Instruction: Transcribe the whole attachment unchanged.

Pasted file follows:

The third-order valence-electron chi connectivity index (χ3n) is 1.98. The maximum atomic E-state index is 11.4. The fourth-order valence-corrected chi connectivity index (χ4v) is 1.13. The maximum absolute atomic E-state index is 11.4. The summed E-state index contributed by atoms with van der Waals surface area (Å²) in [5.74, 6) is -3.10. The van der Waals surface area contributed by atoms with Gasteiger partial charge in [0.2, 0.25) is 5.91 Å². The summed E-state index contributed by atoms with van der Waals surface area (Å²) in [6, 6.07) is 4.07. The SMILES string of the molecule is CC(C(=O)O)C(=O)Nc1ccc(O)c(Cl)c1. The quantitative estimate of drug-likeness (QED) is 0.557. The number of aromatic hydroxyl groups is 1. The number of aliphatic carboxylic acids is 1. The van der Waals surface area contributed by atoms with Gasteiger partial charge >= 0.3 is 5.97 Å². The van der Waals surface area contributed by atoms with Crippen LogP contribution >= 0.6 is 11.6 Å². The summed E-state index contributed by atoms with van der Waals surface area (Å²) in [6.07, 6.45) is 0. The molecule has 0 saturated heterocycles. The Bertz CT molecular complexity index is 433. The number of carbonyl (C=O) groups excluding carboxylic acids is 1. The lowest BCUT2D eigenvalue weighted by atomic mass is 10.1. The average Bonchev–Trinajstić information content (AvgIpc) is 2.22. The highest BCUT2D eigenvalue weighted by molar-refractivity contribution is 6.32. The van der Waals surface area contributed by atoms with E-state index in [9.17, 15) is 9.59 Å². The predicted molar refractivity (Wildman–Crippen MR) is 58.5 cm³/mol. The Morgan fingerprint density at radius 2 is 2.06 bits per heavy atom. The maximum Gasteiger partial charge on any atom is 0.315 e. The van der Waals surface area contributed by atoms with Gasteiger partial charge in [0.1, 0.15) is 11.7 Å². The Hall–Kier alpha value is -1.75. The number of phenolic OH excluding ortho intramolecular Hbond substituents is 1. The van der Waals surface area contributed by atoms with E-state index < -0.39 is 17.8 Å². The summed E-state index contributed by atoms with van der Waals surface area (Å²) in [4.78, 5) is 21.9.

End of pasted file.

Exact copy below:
The third-order valence-electron chi connectivity index (χ3n) is 1.98. The maximum atomic E-state index is 11.4. The fourth-order valence-corrected chi connectivity index (χ4v) is 1.13. The maximum absolute atomic E-state index is 11.4. The summed E-state index contributed by atoms with van der Waals surface area (Å²) in [5.74, 6) is -3.10. The van der Waals surface area contributed by atoms with Gasteiger partial charge in [0.2, 0.25) is 5.91 Å². The summed E-state index contributed by atoms with van der Waals surface area (Å²) in [6, 6.07) is 4.07. The SMILES string of the molecule is CC(C(=O)O)C(=O)Nc1ccc(O)c(Cl)c1. The quantitative estimate of drug-likeness (QED) is 0.557. The number of aromatic hydroxyl groups is 1. The number of aliphatic carboxylic acids is 1. The van der Waals surface area contributed by atoms with Gasteiger partial charge >= 0.3 is 5.97 Å². The van der Waals surface area contributed by atoms with Crippen LogP contribution >= 0.6 is 11.6 Å². The summed E-state index contributed by atoms with van der Waals surface area (Å²) in [6.07, 6.45) is 0. The molecule has 0 saturated heterocycles. The Bertz CT molecular complexity index is 433. The number of carbonyl (C=O) groups excluding carboxylic acids is 1. The lowest BCUT2D eigenvalue weighted by atomic mass is 10.1. The average Bonchev–Trinajstić information content (AvgIpc) is 2.22. The highest BCUT2D eigenvalue weighted by molar-refractivity contribution is 6.32. The van der Waals surface area contributed by atoms with E-state index in [9.17, 15) is 9.59 Å². The predicted molar refractivity (Wildman–Crippen MR) is 58.5 cm³/mol. The Morgan fingerprint density at radius 2 is 2.06 bits per heavy atom. The maximum Gasteiger partial charge on any atom is 0.315 e. The van der Waals surface area contributed by atoms with Gasteiger partial charge in [0.1, 0.15) is 11.7 Å². The Hall–Kier alpha value is -1.75. The number of phenolic OH excluding ortho intramolecular Hbond substituents is 1. The van der Waals surface area contributed by atoms with E-state index < -0.39 is 17.8 Å². The summed E-state index contributed by atoms with van der Waals surface area (Å²) in [4.78, 5) is 21.9.